• Diphtheria, tetanus and acellular pertussis (DTaP).
  • Pneumococcal conjugate (PCV13).

6- to 18-month vaccines

The timing of your baby’s third dose of these vaccines will depend on their healthcare provider’s recommendation. Six- to 18-month shots may include:

  • Hepatitis B (HepB).
  • Inactivated poliovirus (IPV).

12- to 15-month vaccines

Your child will receive their first dose of MMR and varicella after they’ve hit their first birthday. Twelve- to 15-month shots include:

  • Measles, mumps and rubella (MMR).
  • Varicella (VAR).
  • Haemophilus influenzae type B (Hib).
  • Pneumococcal conjugate (PCV13).

12- to 23-month vaccine

Your baby’s 12-month vaccines may include the first in a two-dose series of hepatitis A. They may receive the second vaccine at 2 years old.

  • Hepatitis A (HepA).

15- to 18-month vaccine

Your baby will receive one shot during this time frame, their fourth dose of DTaP.

  • Diphtheria, tetanus and acellular pertussis (DTaP).

4- to 6-year vaccines

Between 4 and 6 years old, your child may receive the following shots:

  • Diphtheria, tetanus and acellular pertussis (DTaP).
  • Inactivated poliovirus (IPV).
  • Measles, mumps and rubella (MMR).
  • Varicella (VAR).

11- to 12-year vaccines

Your child gets to wait a bit before their next round of vaccines.

  • Tetanus, diphtheria and acellular pertussis (Tdap) booster.
  • Human papillomavirus (HPV).
  • Meningococcal.

16-year vaccine

Your 16-year-old should receive their second dose of meningococcal.

  • Meningococcal.

Are the vaccines safe?

Yes. Vaccines for childhood diseases are very safe. Sometimes, a vaccine will cause mild side effects such as a sore arm or leg or a low fever. A bad side effect isn’t likely to happen. Childhood diseases are a greater health risk to children than vaccines are. Ask your child’s healthcare provider to tell you about the risks and side effects.

When shouldn’t my child be vaccinated?

In a few cases, it's better to wait to get a vaccine. Some children who are very sick shouldn’t get a vaccine at all. Reasons your child should wait or not get a vaccine may include:

  • Being sick with something more serious than a cold.
  • Having a bad reaction after the first dose of a vaccine.
  • Having sudden jerky body movements (convulsions), possibly caused by a vaccine.

Frequently Asked Questions

What’s the difference between immunization and vaccination?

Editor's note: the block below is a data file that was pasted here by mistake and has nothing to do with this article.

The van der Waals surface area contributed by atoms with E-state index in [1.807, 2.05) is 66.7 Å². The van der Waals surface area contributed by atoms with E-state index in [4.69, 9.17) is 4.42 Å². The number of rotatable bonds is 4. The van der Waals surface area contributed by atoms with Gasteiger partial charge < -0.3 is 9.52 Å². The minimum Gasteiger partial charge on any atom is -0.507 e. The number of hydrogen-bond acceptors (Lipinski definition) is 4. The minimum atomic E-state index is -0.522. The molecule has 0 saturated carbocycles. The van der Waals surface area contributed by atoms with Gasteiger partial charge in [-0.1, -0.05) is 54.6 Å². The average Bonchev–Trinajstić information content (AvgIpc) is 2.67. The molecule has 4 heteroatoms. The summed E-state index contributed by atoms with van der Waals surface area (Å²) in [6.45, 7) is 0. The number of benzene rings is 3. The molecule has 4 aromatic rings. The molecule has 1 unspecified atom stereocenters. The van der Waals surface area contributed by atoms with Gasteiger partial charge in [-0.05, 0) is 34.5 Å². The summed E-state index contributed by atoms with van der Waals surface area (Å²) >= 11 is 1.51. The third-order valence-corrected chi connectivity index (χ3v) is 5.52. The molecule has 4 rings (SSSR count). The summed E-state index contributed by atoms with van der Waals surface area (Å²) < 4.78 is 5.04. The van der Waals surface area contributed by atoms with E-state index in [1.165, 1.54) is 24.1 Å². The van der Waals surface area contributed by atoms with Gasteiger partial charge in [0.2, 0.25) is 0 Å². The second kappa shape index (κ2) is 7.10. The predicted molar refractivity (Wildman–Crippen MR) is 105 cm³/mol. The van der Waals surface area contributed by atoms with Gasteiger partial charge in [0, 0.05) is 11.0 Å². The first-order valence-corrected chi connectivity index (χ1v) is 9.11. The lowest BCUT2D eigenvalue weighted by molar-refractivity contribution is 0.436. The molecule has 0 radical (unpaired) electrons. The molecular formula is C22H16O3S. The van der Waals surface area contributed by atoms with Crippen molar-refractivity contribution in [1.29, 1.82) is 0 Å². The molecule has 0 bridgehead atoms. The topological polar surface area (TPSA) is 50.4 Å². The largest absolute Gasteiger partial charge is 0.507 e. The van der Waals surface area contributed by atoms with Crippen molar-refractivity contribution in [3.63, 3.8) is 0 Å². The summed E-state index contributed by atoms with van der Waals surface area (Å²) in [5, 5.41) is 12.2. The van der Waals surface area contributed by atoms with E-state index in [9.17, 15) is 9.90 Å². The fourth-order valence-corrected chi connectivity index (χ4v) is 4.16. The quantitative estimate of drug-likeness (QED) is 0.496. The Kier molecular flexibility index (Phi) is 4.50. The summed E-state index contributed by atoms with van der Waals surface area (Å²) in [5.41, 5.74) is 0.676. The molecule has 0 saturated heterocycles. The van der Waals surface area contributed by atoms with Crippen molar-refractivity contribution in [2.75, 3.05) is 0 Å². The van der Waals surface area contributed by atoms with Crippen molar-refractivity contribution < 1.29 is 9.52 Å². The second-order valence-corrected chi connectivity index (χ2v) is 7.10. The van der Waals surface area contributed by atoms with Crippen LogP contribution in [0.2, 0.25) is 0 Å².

The words “immunization” and “vaccination” are often used interchangeably, but they have slightly different meanings. One term describes the specific action, and the other describes the process. According to the CDC, vaccination is the act of introducing a vaccine to give you immunity to a specific disease. The definition of immunization is the process by which vaccination protects you from a disease.

A note from Cleveland Clinic

The sight of your baby getting a shot may make you cry along with them. But getting your child vaccinated according to the childhood immunization schedule is the best way to protect them against many different infections and diseases. The Centers for Disease Control and Protection and the American Academy of Pediatrics both recommend following a specific immunization schedule. However, talk to your child’s pediatrician to find out what works best for your child.

Last reviewed by a Cleveland Clinic medical professional on 06/14/2022.

References

  • American Academy of Pediatrics. All About the Recommended Immunization Schedules. (https://www.healthychildren.org/English/safety-prevention/immunizations/Pages/Recommended-Immunization-Schedules.aspx) Accessed 6/14/2022.
  • Centers for Disease Control and Prevention. Child and Adolescent Immunization Schedule. (https://www.cdc.gov/vaccines/schedules/hcp/imz/child-adolescent.html) Accessed 6/14/2022.
  • March of Dimes. Your Baby’s Vaccinations. (https://www.marchofdimes.org/baby/your-babys-vaccinations.aspx) Accessed 6/14/2022.
  • Merck Manual. Childhood Vaccination Schedule. (https://www.merckmanuals.com/home/children-s-health-issues/vaccination-of-children/childhood-vaccination-schedule) Accessed 6/14/2022.